Pros: New quads, beautiful setting.
Cons: Slow lifts, but getting better. Hard to get to some terrain.
I skied solitude 2/09. The experience overall was good. No fresh snow the week I was there though, but nice blue skies and warm temps made it good if not great. I am an expert skier and prefer off piste type terrain. At Solitude, this more or less means Honeycomb canyon. Getting there is an adventure. From the main base area (not village), you go up a lift, down to the other side, up another chair, then off to the Summit Chair. Unfortunately, the Summit chair is an old 2 seat fixed grip and slow. Not to mention quite long. But once you're in the canyon the terrain is amazing. Lots of great steep lines all over. Because it's hard to get to and you can't see it from the main mountain area, there is snow that stays. I found knee deep well over a week past the last storm. After the initial bowl however is a very long run out that is largely uninteresting. From that you catch the Honeycomb Return, a new fixed grip quad and come back to the main mountain area. Repeat back down, 2 lifts up, etc. The bad part is you can't really make laps on the good stuff.
Good news is that the rest of the lift system was actually quite good. You can get to most places via high speed quads now. They have the RFID chip system like Alta that makes a lot of sense. FIS and some other groomed or partially groomed expert terrain is seriously steep. Intermediates and strong beginners would have a great time just skiing off the Moonbeam Express all day. To be fair, there were some bowl type areas on the front side, but when I was there they were all skied out and even icy at least in the mornings. Experts will not get bored here by any means.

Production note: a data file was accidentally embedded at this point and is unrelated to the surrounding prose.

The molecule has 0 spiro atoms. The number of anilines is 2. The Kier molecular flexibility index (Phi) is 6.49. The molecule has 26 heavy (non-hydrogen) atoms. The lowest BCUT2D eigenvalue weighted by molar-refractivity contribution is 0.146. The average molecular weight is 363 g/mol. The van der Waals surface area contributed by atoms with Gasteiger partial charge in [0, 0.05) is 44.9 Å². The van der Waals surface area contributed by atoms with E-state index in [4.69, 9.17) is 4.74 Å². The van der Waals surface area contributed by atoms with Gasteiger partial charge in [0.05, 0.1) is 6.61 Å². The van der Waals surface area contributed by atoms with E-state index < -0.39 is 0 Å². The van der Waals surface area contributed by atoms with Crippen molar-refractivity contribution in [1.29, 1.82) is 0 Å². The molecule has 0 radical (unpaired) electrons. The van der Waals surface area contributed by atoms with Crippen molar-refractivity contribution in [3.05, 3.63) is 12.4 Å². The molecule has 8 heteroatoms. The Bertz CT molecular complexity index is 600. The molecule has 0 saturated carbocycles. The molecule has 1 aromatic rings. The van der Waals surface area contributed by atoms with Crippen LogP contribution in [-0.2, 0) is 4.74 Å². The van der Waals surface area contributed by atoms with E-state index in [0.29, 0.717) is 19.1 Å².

There are two base areas, the first is the main area with a cafeteria, bar, and brown bag lunch area. All nice and fairly new looking. Prices not too bad on food for a ski resort. Modern. Next down the road is the village area. I poked around here a bit and it appears to have nicer restaurants, and lots of slopeside lodging.
The mountain is most of the way up Big Cottonwood Canyon, right before Brighton. Beautiful drive, and not too far from Salt Lake City. I would rate the snow as better than the Park City areas on the other side as they just plain get more. But they don't have the cute town like Park City or the rest of the amenities like fancy places to eat, Starbucks, etc. Best deal by far is to stay in SLC and drive or take the bus where you want to go skiing.
Compared to the Little Cottonwood Canyon resorts, I would rate this as more accessible than Alta or Snowbird. By that I mean I felt in a day I had skied most things in one day that I wanted to. Couldn't really say that for Alta-bird. If I stuck to the greens or blues however, I think you would have a better time at Solitude. There is a large chunk of the mountain that is very easily conquered by intermediate skiers.
Overall, for what I like, which is wide open bowls and interesting terrain, I would stick to the Little Cottonwood Canyon areas. As stated, this does exist at Solitude, but it's a pain to get to and get out of. At Alta, I can make laps from the Sugarloaf chair or top of Collins to mid and never get a run that I don't want to ski on